RA: Yes, on many occasions I have worked with LE and others all over the world. I have a Tor crawler and search engine that helps us find wallets and other ID’s on the dark web. As with many investigators, I use Blockseer and blockchain.info and my own blockchain to track wallets. The truth of the matter is LE doesn’t pay if they can get away with it. One time I got paid in Kroger’s money orders, guess out of petty cash. This one was not your usual LE type but the real money guys are the IRS.

Yes, they are big into Bitcoin. They are the ones that told me that mixing services are legal and yes anyone can set up a mixing service — if you’re trying to hide your coins. Who really owns these mixing services and who wants to know how much money you have. Nuff said.

BC: If a bitcoin user hops between multiple public blockchains, does it affect your analysis?

RA: It doesn’t matter, our tool can help to identify wallets from the same owner, but its not designed for tracking and following wallets which are two different things. Our tool is for analyzing transactions and looking at the network and see what data we can get. If you look at the (two images below), Node Types identify the Bitcoin protocol on the four different things it does, Wallet — Miner — Full — Blockchain — Network. Now the Bitcoin Network Image is the one where we can see that the main part of the Full-blockchain — The Network is on the edge routers. This where the transactions (TX) happen and for a network geek it’s the most fun to analyze. So multiple blockchains that operate on a similar network to execute a TX makes no difference, without the network and how it works, you can’t transmit a TX without it and the protocol that it works on peer-to-peer on top of TCP/IP.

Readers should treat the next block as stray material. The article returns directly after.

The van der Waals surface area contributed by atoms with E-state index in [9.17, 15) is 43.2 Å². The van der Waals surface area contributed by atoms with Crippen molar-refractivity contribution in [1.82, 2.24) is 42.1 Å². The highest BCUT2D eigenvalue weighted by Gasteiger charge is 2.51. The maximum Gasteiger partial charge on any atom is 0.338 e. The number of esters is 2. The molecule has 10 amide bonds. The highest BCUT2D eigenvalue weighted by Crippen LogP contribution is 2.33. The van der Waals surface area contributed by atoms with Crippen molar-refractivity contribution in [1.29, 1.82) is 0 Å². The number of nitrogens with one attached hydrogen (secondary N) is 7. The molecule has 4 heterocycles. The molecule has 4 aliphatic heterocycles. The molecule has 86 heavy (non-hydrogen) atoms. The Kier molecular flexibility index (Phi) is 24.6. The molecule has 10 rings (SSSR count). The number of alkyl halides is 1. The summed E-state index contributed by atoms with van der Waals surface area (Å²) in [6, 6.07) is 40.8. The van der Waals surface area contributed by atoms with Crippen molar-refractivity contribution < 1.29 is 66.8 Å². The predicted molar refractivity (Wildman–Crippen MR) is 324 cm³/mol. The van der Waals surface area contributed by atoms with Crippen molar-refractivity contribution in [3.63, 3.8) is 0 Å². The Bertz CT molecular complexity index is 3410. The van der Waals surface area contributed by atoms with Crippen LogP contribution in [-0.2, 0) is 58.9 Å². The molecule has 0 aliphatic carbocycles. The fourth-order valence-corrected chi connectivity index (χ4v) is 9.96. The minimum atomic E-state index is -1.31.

OSforensics Founder Explains His Bitcoin Transaction Monitoring Tool

BC: How useful is your tool or Blockchain surveillance if a bitcoin user utilizes a tumbler or mixing platform?

RA: We’ve seen all kinds of tricks to displace wallets and transactions into ‘Neverland’, from different currencies to mixing services to hide wallets. We see wallets that offer a new wallet address for every transaction so they can keep the master wallet secret. At the end of the day, you are going to cash out or move your funds. The wallet software will now take all the coins you own and add them up to send out a TX, and those hidden wallets that you created will show up as INPUTS. Now we see your collection of wallets that you believed were secret.

BC: What about other cryptocurrencies that claim to offer better anonymity like Monero for instance, are these digital assets harder to track?

RA: We are looking at any coin that has a peer-to-peer network, and a blockchain and most do. Litecoin and others that have very similar codebase will be easier. Others will be a challenge but the protocol they use has to ride on the internet, and the network protocol rules apply.

BC: Since the inception of the Silk Road, how big have Dark Net markets grown?